Equating the coefficients of the highest power of r, which is r-1, we find that they are identically equal. Equating coefficients of r-2 yields the first-order equations. From Eq. (8), we find (10)while Eq. (9) yields (11)These equations are identical in form to Eqs. (18) and (19), respectively, of Paper I, hereafter designated Eqs. (I.18) and (I.19). However, their solutions may differ. The factor (1 − β2   sin2   θ)in Eq. (11), which was positive in the subsonic case for any angle θ, can now be positive, negative, or zero.

Consider first the upstream region. For , the term (1 − β2   sin2   θ)is indeed positive, and we may recast Eq. (11) as whose solution is (12)Here, C is independent of θ, but is possibly a function of β. The analogous result appeared in our subsonic analysis as Eq. (I.20). In that case, we ultimately found C to be unity.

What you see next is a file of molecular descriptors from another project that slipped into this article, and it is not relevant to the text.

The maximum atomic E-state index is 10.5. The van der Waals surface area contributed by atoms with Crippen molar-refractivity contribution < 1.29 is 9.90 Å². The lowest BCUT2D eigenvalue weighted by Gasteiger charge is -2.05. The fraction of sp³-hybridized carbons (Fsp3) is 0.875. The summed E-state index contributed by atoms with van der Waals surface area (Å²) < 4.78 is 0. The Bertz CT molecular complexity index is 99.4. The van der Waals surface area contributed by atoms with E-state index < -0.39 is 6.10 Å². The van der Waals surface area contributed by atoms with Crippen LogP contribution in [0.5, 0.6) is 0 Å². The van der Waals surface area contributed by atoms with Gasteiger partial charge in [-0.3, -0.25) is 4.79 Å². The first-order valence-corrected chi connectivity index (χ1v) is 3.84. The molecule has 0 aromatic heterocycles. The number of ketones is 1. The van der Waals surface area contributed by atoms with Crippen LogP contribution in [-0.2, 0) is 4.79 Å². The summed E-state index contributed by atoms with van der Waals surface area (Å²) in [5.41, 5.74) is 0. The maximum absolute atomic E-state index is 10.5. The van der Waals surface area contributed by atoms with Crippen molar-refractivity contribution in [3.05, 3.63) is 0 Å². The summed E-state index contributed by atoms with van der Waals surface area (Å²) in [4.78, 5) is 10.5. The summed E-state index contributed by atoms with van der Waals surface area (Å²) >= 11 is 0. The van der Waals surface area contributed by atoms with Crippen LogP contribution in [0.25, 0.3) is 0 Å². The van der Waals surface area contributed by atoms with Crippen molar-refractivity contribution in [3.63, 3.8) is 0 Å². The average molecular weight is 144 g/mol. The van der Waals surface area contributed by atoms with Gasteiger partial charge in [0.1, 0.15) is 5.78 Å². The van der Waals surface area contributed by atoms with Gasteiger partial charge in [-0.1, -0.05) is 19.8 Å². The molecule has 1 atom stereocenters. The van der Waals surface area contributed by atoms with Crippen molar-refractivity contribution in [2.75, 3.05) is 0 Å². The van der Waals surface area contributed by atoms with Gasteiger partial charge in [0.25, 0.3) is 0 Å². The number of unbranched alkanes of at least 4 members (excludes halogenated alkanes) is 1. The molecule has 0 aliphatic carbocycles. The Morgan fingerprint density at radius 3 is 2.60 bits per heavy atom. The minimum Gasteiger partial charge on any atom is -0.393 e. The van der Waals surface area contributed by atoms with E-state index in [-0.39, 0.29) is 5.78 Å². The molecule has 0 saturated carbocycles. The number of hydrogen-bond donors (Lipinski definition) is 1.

Returning to the supersonic flow, we see that, for any non-zero C, the function g-1 diverges at . This fact does not mean that the density itself diverges at that location; there is no reason for it to do so. Rather, it is our series expansion of ρ   (r,θ) that fails in this region. The issue here is mathematical, rather than physical. Although the function g-1(θ) diverges, the associated term in the perturbation expansion, Eq. (7), is multiplied by r-1. At any finite angular separation from , the first-order correction to the background density can be made arbitrarily small by considering a sufficiently large r-value. This observation suggests that the divergences encountered here and elsewhere in our analysis will vanish if we change independent variables from r and θ to another set that mixes the two. In any case, we do not explore that possibility in the present paper.